Kevin Barrett
The problem with Austrian economics is it surrenders to the idea that economics and society are too complex to measure and quantify.
It is observational and lacks predictive value.  These are not “bad” and do not make the ideas, theories and conclusions themselves incorrect or invalid.  It simply makes them less useful (to me) in helping to manage (going forward) or understand the world we live in (or hope to live in).
Austrian economics proposes “here are some observations we can all agree on (axioms), but the world is too complex for us to measure, so let’s all agree on my interpretation of the observations and do this.”  But the reality is – we don’t agree on the observations or the causes of the observations – they are not axioms or axiomatic.  AND because they are not (axioms) and you don’t agree we can measure the complex real world, we can neither agree on what we do see nor agree on what we can measure to plan / manage the future.
For example, even if I agree with the objections about the Fed and fractional-reserve banking, the theory offers (and is unable to offer) any explanation for the economic collapses which have occurred throughout history PRIOR to either the Fed or F-R banking.  Again, it neither explains prior occurrences nor allows us to predict the future.  What good is it as a theory if it only proves itself with 20-20 hindsight?
Pls provide a list of three or four substantive / authoritative references so I can familiarize myself with the Austrian side of the argument.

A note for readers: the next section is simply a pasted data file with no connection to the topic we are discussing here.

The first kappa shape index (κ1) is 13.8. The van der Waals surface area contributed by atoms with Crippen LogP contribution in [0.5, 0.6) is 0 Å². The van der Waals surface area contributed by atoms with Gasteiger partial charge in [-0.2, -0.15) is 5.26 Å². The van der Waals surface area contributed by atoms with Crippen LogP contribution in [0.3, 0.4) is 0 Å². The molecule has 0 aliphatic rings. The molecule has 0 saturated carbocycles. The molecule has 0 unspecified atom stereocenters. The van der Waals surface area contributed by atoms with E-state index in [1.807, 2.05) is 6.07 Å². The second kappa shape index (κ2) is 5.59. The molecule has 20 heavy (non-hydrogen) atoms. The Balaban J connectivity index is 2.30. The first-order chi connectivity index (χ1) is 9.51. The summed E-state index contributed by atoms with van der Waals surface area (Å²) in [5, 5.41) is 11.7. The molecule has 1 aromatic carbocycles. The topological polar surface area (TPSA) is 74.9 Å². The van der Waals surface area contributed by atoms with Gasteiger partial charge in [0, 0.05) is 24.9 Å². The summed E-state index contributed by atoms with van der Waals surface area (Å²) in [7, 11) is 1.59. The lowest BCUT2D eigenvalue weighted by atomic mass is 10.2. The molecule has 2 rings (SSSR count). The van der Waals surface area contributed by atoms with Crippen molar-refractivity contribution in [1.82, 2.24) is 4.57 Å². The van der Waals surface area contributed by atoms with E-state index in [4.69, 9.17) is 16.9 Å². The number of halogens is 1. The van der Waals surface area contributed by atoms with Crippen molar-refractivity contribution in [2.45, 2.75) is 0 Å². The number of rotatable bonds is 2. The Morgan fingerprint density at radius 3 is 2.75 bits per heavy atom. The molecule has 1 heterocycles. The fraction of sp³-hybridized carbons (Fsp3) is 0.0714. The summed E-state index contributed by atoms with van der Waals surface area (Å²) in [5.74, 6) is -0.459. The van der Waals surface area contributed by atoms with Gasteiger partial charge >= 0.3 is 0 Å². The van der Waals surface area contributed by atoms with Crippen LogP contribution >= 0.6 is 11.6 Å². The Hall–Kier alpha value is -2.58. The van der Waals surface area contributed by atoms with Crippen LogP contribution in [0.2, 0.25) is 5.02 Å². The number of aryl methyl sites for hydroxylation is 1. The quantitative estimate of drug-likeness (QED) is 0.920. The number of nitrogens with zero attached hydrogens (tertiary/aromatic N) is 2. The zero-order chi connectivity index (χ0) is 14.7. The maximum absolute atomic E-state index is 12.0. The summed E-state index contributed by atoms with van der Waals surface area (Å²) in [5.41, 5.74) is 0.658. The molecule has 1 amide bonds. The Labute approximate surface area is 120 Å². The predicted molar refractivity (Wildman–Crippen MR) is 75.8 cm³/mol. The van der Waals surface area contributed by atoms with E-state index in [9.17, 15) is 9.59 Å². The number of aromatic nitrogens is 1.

Incidentally, I do NOT consider libertarianism to be the same as this.  I quite agree with much of what libertarians believe, particularly on defense and social issues.  I am surprised that you do (say you are libertarian) as you seem to be supportive of pro-government interference in abortion and gay marriage.
Kevin Barrett
Hi Ron,
I AM a liberal (and I know many liberals) and very few of us chant “you can’t legislate morality”.  Of course you can – see the 18th Amendment.  The problem is it doesn’t make for good law or public policy.
The framers of the Constitution recognized there will always be conflicting aims / groups in society – executives tend to become dictators, representatives tend to anarchy and mass rule, and senates tend to support the status quo and do nothing or inhibit the other two to the benefit of the current elite.  There is supposed to be tension in our form of government.  It is (was) built into the system.  This was the founders way of ensuring liberty through the competition of ideas in an open market (regular elections).
Democratic elections are the ONLY legitimate way of changing the Constitution and they must be allowed to continue to do so.  Do not misinterpret my statement.  I do NOT mean the election itself.  I mean the election of representatives (executive, reps and senate) and their following the Constitutional process for amending the Constitution.
I only partially agree with your statement that the “nature of the country becomes drastically different from what the framers intended”.  For example, the Framers never “intended” for Senators to be elected by the people.  They intended for the State governments to elect the Senators.  This means if you controlled the State, you could “elect” whomever you wanted to the Senate.  We amended the constitution so this would be by popular vote (rather than representative vote).
This did not change the nature of the country nor reflect a change in the nature of the county.  The country remains a representative federal democracy (republic).  What changed was the general opinion, that individuals could make the decision of who should represent them in the Senate, as opposed to trusting the State government (“our betters”) to put forward their choice for us.  I view this as more freedom, not less – even though it is not what the Framers “intended” (agreed to).
Adrian Vincent Yanez